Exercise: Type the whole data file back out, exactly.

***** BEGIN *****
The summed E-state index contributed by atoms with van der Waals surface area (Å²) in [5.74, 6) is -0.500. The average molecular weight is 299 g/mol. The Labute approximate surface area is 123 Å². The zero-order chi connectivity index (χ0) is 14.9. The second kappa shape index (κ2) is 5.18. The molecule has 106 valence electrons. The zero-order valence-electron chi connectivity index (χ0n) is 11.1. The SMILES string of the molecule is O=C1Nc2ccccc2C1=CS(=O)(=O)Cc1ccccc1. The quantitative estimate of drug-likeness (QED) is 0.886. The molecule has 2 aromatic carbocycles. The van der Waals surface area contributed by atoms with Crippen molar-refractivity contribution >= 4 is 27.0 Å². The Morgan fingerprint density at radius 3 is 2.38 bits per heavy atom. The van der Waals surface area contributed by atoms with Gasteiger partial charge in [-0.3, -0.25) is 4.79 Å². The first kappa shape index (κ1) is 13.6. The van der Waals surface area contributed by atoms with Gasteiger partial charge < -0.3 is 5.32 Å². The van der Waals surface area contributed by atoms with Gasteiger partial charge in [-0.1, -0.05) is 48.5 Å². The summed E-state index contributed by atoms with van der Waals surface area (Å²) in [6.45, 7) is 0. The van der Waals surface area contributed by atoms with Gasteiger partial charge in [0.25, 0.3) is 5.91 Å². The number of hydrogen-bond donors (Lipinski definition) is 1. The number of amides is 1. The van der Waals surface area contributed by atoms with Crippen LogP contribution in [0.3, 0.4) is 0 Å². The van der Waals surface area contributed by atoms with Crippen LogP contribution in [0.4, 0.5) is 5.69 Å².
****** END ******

The summed E-state index contributed by atoms with van der Waals surface area (Å²) in [5.74, 6) is -0.500. The average molecular weight is 299 g/mol. The Labute approximate surface area is 123 Å². The zero-order chi connectivity index (χ0) is 14.9. The second kappa shape index (κ2) is 5.18. The molecule has 106 valence electrons. The zero-order valence-electron chi connectivity index (χ0n) is 11.1. The SMILES string of the molecule is O=C1Nc2ccccc2C1=CS(=O)(=O)Cc1ccccc1. The quantitative estimate of drug-likeness (QED) is 0.886. The molecule has 2 aromatic carbocycles. The van der Waals surface area contributed by atoms with Crippen molar-refractivity contribution >= 4 is 27.0 Å². The Morgan fingerprint density at radius 3 is 2.38 bits per heavy atom. The van der Waals surface area contributed by atoms with Gasteiger partial charge in [-0.3, -0.25) is 4.79 Å². The first kappa shape index (κ1) is 13.6. The van der Waals surface area contributed by atoms with Gasteiger partial charge < -0.3 is 5.32 Å². The van der Waals surface area contributed by atoms with Gasteiger partial charge in [-0.1, -0.05) is 48.5 Å². The summed E-state index contributed by atoms with van der Waals surface area (Å²) in [6.45, 7) is 0. The van der Waals surface area contributed by atoms with Gasteiger partial charge in [0.25, 0.3) is 5.91 Å². The number of hydrogen-bond donors (Lipinski definition) is 1. The number of amides is 1. The van der Waals surface area contributed by atoms with Crippen LogP contribution in [0.3, 0.4) is 0 Å². The van der Waals surface area contributed by atoms with Crippen LogP contribution in [0.4, 0.5) is 5.69 Å².